When you search for ASMR channels on YouTube, you will come across a diverse community of creators. These ASMRtists (ASMR + artists) make a living relaxing their audiences and giving them what’s known to the ASMR community as “the tingles” — a tingling sensation caused by gentle stimulus). Paul McNelis, the creator of Ephemeral Rift, is one of YouTube’s most popular ASMRtists. He rakes in, on average, 5 million views per month. However, for Paul, his success doesn’t come from analytics or numbers. Instead, he gauges his success based on his creativity and his love for the craft.
Video views: 488,912,315
Content type: Entertainment
User created: Sep 14th, 2011
We had the opportunity to speak with Paul about his creative process, how he comes up with new ideas for Ephemeral Rift and what sets his channel apart from other ASMRists. We also discuss his philosophy on YouTube’s algorithm and why he chooses not to engage with YouTube’s numbers game.
Creating Ephemeral Rift
While desk jobs can be great for some, they can often leave creative itches unscratched. Before Paul started Ephemeral Rift, he found himself in one of those desk jobs. It left him little room to grow. “I had a desire to do something creative throughout my life, I just never knew what, you know?” he tells us. There were no opportunities for him to explore this creative side. Eventually, he decided that he needed to find balance, so he began exploring his options. He tried several creative outlets over the years, all seemingly promising at the time, but ultimately came up short. “I tried to teach myself how to play guitar … but music was never my thing. And drawing … but that was never my thing.”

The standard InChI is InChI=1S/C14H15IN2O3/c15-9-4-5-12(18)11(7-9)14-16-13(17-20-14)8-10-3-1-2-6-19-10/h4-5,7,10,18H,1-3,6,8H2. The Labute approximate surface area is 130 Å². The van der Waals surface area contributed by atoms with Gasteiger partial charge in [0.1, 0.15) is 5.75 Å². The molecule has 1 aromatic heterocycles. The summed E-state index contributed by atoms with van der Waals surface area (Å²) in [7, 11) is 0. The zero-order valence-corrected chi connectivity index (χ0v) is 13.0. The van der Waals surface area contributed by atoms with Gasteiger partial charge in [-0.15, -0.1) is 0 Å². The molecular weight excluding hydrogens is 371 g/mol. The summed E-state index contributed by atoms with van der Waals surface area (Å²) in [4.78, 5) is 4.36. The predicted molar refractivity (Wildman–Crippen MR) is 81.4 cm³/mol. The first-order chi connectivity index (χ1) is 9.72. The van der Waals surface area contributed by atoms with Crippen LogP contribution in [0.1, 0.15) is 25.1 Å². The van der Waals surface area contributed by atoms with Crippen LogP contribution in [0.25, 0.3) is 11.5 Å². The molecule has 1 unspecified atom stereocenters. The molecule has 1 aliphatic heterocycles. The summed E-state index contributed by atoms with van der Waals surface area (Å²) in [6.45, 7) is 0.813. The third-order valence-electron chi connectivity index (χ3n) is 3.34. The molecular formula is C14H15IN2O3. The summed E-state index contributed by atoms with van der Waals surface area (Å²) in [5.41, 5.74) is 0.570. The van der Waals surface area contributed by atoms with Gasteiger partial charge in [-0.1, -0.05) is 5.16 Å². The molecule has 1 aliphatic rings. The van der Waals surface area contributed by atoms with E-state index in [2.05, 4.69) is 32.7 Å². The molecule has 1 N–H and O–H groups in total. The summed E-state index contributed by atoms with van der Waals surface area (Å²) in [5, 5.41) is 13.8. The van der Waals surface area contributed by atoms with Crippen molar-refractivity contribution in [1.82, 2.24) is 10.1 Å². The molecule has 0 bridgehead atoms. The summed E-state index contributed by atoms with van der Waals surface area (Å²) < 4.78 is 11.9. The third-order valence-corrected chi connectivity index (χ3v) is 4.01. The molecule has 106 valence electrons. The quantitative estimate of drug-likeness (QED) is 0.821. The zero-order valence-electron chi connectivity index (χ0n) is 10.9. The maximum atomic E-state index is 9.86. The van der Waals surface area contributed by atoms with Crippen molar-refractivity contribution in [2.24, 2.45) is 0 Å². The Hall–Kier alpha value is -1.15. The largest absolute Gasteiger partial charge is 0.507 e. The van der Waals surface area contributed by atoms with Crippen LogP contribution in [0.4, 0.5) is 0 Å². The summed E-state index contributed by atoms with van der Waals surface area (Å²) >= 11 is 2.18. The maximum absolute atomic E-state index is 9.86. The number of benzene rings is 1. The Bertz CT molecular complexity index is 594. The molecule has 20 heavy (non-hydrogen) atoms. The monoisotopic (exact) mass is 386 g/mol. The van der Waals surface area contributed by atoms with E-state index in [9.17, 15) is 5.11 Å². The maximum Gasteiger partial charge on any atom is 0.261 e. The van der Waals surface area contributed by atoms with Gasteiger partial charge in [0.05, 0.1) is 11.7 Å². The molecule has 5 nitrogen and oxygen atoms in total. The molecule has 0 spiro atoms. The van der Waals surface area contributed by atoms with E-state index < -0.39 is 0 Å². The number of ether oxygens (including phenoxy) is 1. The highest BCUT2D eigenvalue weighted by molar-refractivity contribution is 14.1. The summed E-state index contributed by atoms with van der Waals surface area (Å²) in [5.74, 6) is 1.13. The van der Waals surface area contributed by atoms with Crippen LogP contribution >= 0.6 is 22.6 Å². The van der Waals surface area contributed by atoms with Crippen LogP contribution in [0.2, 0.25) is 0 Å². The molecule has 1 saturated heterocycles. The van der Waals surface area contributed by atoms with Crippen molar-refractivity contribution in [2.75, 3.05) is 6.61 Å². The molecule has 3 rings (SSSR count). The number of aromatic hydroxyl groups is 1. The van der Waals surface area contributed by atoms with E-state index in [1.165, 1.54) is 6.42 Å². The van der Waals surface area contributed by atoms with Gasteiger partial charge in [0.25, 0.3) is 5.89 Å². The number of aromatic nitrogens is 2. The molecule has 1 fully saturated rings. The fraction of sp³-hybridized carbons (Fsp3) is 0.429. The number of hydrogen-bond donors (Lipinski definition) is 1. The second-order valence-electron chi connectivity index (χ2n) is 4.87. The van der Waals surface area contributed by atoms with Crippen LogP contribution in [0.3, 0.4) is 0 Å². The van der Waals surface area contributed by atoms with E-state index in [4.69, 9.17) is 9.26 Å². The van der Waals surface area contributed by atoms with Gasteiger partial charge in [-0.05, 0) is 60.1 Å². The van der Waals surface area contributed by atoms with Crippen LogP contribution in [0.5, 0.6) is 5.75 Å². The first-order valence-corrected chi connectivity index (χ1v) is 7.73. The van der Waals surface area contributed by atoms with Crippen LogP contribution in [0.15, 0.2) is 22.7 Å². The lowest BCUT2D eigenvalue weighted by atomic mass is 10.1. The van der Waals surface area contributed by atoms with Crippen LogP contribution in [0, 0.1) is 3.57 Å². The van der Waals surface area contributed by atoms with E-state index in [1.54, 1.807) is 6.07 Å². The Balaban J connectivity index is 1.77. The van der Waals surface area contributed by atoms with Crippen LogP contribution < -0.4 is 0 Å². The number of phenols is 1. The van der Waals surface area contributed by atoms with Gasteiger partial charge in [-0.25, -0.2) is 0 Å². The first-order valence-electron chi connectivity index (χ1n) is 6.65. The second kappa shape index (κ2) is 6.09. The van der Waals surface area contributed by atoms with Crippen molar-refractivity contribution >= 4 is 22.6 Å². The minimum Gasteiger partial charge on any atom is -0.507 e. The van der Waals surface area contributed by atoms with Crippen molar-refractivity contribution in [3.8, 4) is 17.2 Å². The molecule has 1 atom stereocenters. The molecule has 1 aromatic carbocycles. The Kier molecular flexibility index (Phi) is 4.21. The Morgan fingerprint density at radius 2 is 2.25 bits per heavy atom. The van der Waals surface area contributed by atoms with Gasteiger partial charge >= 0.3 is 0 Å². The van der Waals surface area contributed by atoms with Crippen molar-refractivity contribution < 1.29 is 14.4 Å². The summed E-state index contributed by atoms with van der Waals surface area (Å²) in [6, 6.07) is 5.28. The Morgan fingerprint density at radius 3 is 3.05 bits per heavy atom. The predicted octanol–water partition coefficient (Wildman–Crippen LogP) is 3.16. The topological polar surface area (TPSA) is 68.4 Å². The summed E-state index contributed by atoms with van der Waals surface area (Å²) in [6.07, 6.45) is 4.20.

Paul kept exploring. He decided to give YouTube a try: “I just opened a channel in 2011.” Eventually, he found his niche.
At the time, the concept of making YouTube a full-time career was unheard of. Paul didn’t see YouTube as a career path for him either. He didn’t make a business plan, post a schedule or design a brand. He simply wanted to create videos as a way to express himself creatively.
“I thought it was just a dumping ground for all kinds of crazy videos and random stuff,” Paul says. He found he enjoyed posting videos to YouTube and stuck with it. It became a great creative outlet for Paul, and he continued to post videos for six months until he came across ASMR.
Finding his niche in ASMR
Paul hadn’t heard of ASMR until he was approached by a viewer. “I had created a certain video,” he recalls, “Someone saw it that was familiar with ASMR. They asked about my video, asked if they could use it for a particular project and they mentioned ASMR.” Curious about what ASMR is, Paul researched the term. He realized he’d been experiencing the ASMR “tingles” his whole life. He just didn’t know there was a name for the sensation. The concept of ASMR was new and, even today, it’s still a scientific mystery. Paul was intrigued by the potential for creative experimentation.